SEC Approves Blockchain Startup as Transfer Agent For Stock Ownership

SEC Securities and Exchange Commission blockchain startup registered transfer agent Securitize

The U.S. Securities and Exchange Commission has approved a blockchain startup as a registered transfer agent for recording stock ownership, in a move that is expected to increase the volume of securities issued on the blockchain.

Startup Securitize was granted approval by the regulator, which means the firm is now authorized to act as an “official keeper of records” in respect to stock ownership and transfers.

While blockchains themselves deliver this function of keeping accurate, immutable records of ownership, the San Francisco-based firm says the approval is nevertheless a landmark for the firm, and for the adoption of blockchain technology more broadly.

Carlos Domingo, co-founder and CEO of Securitize, said the move would help reassure investors that securities on the blockchain are issued in a regulated environment, while highlighting a likely growing need for transfer agents in the future.

“We can increase the amount of securities issued on the blockchain and give comfort to people that this is a regulated space. The SEC has also started approving other types of exempted securities like Reg A+ and down the road those people will need transfer agents.”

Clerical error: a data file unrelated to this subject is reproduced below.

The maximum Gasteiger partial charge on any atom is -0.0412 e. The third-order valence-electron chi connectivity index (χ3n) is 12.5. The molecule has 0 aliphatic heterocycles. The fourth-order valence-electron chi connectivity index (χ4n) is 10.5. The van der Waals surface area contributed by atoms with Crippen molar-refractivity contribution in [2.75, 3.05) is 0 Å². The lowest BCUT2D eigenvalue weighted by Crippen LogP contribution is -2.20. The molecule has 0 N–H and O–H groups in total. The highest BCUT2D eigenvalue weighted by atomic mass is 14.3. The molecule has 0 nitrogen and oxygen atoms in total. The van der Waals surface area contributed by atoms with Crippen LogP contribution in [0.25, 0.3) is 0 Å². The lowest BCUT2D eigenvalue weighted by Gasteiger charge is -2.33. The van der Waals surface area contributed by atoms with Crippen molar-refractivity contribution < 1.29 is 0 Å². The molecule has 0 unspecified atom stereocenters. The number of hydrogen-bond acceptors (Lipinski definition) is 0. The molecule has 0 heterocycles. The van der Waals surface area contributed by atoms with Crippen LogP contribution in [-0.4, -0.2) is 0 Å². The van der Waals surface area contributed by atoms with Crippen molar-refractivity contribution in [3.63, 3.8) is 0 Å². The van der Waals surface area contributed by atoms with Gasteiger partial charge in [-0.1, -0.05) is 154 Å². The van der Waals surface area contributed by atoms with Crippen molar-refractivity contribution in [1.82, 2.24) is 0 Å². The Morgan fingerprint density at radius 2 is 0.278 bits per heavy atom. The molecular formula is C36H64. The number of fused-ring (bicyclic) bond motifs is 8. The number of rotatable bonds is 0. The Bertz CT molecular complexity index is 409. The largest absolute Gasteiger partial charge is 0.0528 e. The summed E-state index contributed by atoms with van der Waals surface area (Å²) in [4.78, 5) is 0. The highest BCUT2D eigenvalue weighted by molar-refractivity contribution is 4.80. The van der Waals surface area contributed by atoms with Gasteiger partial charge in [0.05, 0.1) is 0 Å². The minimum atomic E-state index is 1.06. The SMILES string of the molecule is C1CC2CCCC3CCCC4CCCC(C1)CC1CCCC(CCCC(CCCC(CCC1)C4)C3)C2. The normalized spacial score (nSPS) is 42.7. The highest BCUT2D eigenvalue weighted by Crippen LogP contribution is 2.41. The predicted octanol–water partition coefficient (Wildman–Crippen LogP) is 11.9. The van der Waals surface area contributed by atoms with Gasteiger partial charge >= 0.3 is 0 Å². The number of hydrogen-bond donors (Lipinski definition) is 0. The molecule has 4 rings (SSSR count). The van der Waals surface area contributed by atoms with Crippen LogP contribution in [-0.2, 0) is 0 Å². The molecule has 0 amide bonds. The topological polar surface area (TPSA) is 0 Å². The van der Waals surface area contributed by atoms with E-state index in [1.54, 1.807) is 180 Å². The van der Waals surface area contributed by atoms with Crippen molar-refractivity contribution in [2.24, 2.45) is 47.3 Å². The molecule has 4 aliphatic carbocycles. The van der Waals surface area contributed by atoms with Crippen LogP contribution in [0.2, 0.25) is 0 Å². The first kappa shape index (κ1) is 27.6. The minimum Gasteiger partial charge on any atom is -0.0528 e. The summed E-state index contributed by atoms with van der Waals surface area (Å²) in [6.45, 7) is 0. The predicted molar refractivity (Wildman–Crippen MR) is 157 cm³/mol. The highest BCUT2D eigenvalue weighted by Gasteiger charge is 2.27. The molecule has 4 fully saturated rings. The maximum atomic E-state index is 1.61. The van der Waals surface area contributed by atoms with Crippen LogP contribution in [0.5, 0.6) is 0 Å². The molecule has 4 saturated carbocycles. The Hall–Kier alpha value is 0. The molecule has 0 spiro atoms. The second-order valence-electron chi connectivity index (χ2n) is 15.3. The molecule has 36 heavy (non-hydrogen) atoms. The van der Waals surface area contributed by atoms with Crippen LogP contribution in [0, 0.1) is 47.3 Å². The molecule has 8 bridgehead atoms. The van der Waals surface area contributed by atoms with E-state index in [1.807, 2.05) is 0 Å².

Following the authorization, Securitize is offering registration for free, in place of the current process that costs $150 per registration for SEC-approved securities.

The protocol powering the Securitize platform was open-sourced back in May. According to the firm, Securitize is the first SEC-registered firm of its kind to have a functional blockchain protocol in place.

The protocol includes integrations that tie in with several alternative trading systems (ATSs), including tZero, Sharespost and OpenFinance Network.

The approval is the latest example of the Securities and Exchange Commission warming to proposals from the sector, as blockchain technology continues to play an increasing role in mainstream finance and securities exchanges.

While the approval is a boost for Securitize and the blockchain sector, the regulator has been more reluctant to approval crypto investment products, despite a slew of proposals for bitcoin ETFs and other crypto funds.

Regarded as a “holy grail” product for attracting institutional investors to the crypto space, the SEC delayed a ruling on the latest batch of applications in recent weeks, with no suggestion approval is likely.

While the SEC has said it remains concerned about the liquidity, stability and transparency of global crypto markets, its decision to approve Securitize shows a growing acceptance of the underlying technology and its revolutionary potential for financial markets and global investment.